Jessica Miller-Merrell | , , , , , , , , , ,| By
Anyone who has been forced to search for a new job knows that it is no fun. When you’ve been laid off, the process can be even more excruciating. There are tons of blogs, books, and experts out there with valuable tips for making your job search more successful. We can each take those tips and incorporate them into our job search process, but occasionally the real issue is how our personality affects our approach.
What is the Myers-Briggs Type Indicator?
In personality type theory, it is clear that we all have natural preferences that affect how we communicate with others, organize our lives, and make decisions. The Myers-Briggs Type Indicator (MBTI) assessment is the world’s most popular assessment for assessing personality type. According to the MBTI, we have natural preferences towards one direction in each of the following categories:
- How we interact with the outside world: Extraversion vs. Introversion
- How we take in information: Sensing vs. iNtuition
- How we make decisions: Thinking vs. Feeling
- How we structure our world: Judging vs. Perceiving
Extroversion vs. Introversion
In every step of the job search process, out natural preferences become evident. Individuals who prefer Extraversion may enjoy attending networking events and take advantage of vast social networks to find job opportunities, whereas introverts may rely more on non-social connections like job boards or classifieds. In addition, the Introversion/Extraversion preference significantly plays a role in the interview process. Someone with extraversion preferences tend communicate freely and openly which can be a very positive interviewing skills, however the tendency to think as they speak can result in a Why did I say that? moment while answering tricky interview questions. Conversely, an introvert will likely take a few seconds to gather his/her thoughts before beginning an answer which can lead to a more concise and strategic response. However, that pause and tendency to use few words can also make an interviewer incorrectly question communication skills, unfortunately.
Sensing vs. Intuition
The Sensing and intuition preferences play a major role in both how you read a job description as well as what information you attend to in the interview. For instance, someone with a sensing preference will key in on specifics like the hourly schedule, benefits, pay, job title, commute time, etc, whereas someone with an iNtuitive preference will focus more on the intangibles like career growth, job satisfaction, learning opportunities, etc.
Thinking vs. Feeling
The Thinking vs. Feeling preference will play out in both the kind of role one pursues as well as the final decision to take a job. Someone with a Feeling preference will be more likely to pursue a job that is fulfilling on a personal level and/or provides service to others. In addition, someone with a Feeling preference will also be more likely to take the feelings and opinions of their family/friends into strong consideration than people with a Thinking preference.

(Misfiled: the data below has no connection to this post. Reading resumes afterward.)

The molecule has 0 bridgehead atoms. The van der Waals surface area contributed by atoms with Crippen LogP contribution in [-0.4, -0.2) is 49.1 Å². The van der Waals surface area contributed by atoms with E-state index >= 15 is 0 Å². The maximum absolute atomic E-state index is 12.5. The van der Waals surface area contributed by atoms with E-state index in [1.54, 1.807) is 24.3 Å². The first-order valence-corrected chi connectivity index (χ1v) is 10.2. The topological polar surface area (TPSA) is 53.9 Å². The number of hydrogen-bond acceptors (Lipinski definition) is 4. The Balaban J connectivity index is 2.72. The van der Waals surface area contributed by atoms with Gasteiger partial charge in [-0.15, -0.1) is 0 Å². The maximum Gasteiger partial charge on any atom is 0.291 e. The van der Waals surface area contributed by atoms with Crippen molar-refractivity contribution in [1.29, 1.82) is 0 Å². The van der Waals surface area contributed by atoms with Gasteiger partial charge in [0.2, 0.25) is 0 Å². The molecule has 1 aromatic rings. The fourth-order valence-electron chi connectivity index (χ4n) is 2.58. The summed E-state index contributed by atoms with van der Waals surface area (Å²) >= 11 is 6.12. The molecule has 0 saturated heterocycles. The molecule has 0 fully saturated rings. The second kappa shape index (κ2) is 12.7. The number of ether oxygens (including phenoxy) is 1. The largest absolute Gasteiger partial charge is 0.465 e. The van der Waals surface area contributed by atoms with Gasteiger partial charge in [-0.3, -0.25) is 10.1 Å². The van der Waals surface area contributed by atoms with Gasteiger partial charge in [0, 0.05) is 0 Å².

Judging vs. Perceiving
Finally, the Judging/Perceiving preference influences how quickly we work to find job opportunities, respond to interview requests, and accept the offer itself. It also plays a major role in how organized we are in the job search process. Someone with a Judging preference probably keeps detailed notes on which jobs they have applied for, who they’ve spoken with at each company, and what to expect next. Someone with a Perceiving preference will be more œgo with the flow in terms of the process.
Knowing your MBTI preferences is helpful for understanding WHY we do what we do. However, that is only a tiny part of the value of the MBTI. The real value comes with understanding how and when it is more constructive to flex outside of our preferences.
If you are an introvert and have not yet had success with relying on non-social networks, it may be time to flex to behaviors that suit an extravert. You will need to exert extra energy and effort, but the payoff may be exponential. I highly suggest finding someone with opposite preferences as you and modeling their job search techniques just to illuminate your blindspots.
We must all work outside of our natural preferences/comfort zone at times. When it comes to searching for a new job, we often have to do things that we wouldn’t naturally do. The key is determining when we should flex to achieve better results.
Breanne Potter has her Master’s degree in Psychology and is an Organizational Development Consultant that regularly utilizes the Myers-Briggs Type Indicator, Strong Interest Inventory, FIRO-B, TKI, and CPI. She also writes The MBTI Blog. She can be found at http://twitter.com/phdbre and http://www.linkedin.com/in/breannepotter. If you have follow-up questions, please email email@example.com.